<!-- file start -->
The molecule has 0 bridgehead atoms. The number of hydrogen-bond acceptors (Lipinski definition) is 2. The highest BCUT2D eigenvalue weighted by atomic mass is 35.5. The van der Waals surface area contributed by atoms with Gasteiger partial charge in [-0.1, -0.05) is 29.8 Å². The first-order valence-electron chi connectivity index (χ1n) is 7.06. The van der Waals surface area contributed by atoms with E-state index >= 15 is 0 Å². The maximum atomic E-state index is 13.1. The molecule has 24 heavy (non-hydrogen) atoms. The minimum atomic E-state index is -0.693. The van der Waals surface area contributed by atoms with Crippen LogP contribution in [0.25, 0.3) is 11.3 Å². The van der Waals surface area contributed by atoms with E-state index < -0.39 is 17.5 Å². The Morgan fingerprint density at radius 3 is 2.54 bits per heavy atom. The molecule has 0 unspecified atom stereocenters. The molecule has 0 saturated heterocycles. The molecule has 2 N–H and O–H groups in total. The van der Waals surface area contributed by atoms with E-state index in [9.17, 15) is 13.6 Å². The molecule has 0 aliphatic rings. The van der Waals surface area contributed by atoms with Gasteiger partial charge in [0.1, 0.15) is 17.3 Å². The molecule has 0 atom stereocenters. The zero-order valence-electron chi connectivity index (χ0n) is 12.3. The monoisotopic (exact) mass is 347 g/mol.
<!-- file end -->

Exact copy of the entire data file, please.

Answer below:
The molecule has 0 bridgehead atoms. The number of hydrogen-bond acceptors (Lipinski definition) is 2. The highest BCUT2D eigenvalue weighted by atomic mass is 35.5. The van der Waals surface area contributed by atoms with Gasteiger partial charge in [-0.1, -0.05) is 29.8 Å². The first-order valence-electron chi connectivity index (χ1n) is 7.06. The van der Waals surface area contributed by atoms with E-state index >= 15 is 0 Å². The maximum atomic E-state index is 13.1. The molecule has 24 heavy (non-hydrogen) atoms. The minimum atomic E-state index is -0.693. The van der Waals surface area contributed by atoms with Crippen LogP contribution in [0.25, 0.3) is 11.3 Å². The van der Waals surface area contributed by atoms with E-state index < -0.39 is 17.5 Å². The Morgan fingerprint density at radius 3 is 2.54 bits per heavy atom. The molecule has 0 unspecified atom stereocenters. The molecule has 0 saturated heterocycles. The molecule has 2 N–H and O–H groups in total. The van der Waals surface area contributed by atoms with E-state index in [9.17, 15) is 13.6 Å². The molecule has 0 aliphatic rings. The van der Waals surface area contributed by atoms with Gasteiger partial charge in [0.1, 0.15) is 17.3 Å². The molecule has 0 atom stereocenters. The zero-order valence-electron chi connectivity index (χ0n) is 12.3. The monoisotopic (exact) mass is 347 g/mol.